Experimental Investigation of Progressive Collapse of Prestressed Concrete Frames after the Loss of Middle Column
|Médium:||article de revue|
|Publié dans:||Advances in Civil Engineering, janvier 2020, v. 2020|
Accidental loads such as explosion and vehicle impact could lead to failure of one or several load-bearing members in the structures, which is likely to trigger disproportionate progressive collapse of overall structures. Prestressed concrete (PC) frame structures are usually at great risk of collapse once load-bearing members fail, because the members in PC frame structures are usually subjected to much more load than those in common reinforced concrete (RC) frame structures. To investigate the progressive collapse behaviors of PC frame structures, five one-fourth reduced scaled frame substructures were fabricated and collapse tests were conducted on them. Influence of span-to-depth ratios of frame beams and prestress action modes on the collapse performance of PC frame structures was discussed. Experimental results indicated that PC frame substructures with different prestress action modes, including bonded prestress and unbonded prestress, presented different collapse resistance capabilities and deformability. Tensile force increment of the unbonded prestressing strands almost linearly increased with the vertical displacement of the failed middle column. Catenary action is one of the most important mechanisms in resisting structural collapse. Prestressing strands and longitudinal reinforcing bars in the frame beams benefited the formation and maintaining of catenary action. The ultimate deformability of the PC frame structures was tightly connected with the fracture of prestressing strand. In addition, a calculation method of dynamic increase factors (DIFs) suitable for PC frame structures was developed, which can be used to revise the design collapse load when static collapse analysis is conducted by the alternative path method. The DIFs of the five substructures were discussed on the basis of the proposed method; it revealed that the DIFs corresponding to the first peak loads and the ultimate failure loads for the PC frame substructures were less than 1.49 and 1.83, respectively.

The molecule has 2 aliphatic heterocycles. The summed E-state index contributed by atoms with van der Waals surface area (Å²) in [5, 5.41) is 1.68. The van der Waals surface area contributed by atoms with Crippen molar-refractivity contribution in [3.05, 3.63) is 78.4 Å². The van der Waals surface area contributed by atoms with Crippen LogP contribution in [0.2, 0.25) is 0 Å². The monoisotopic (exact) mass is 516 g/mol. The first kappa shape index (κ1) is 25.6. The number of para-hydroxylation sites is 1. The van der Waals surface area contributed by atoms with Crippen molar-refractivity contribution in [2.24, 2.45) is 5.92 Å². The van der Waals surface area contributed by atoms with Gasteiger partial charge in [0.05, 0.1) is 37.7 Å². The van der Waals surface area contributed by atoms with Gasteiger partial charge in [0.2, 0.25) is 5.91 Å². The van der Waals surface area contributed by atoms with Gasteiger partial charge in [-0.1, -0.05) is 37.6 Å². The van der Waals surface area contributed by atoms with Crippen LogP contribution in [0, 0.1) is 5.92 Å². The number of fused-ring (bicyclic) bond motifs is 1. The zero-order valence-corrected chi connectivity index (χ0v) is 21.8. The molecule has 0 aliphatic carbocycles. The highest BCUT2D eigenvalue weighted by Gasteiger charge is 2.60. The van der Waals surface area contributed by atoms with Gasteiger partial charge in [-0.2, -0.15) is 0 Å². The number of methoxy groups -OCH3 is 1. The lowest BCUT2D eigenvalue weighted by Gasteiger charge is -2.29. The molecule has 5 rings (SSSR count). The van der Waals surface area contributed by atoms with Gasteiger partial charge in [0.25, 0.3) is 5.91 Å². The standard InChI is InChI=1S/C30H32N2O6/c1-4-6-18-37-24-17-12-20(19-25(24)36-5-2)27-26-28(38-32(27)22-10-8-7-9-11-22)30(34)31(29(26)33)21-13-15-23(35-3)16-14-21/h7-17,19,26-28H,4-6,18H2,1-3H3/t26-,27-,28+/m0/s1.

|Copyright:||© Tao Yang et al.|
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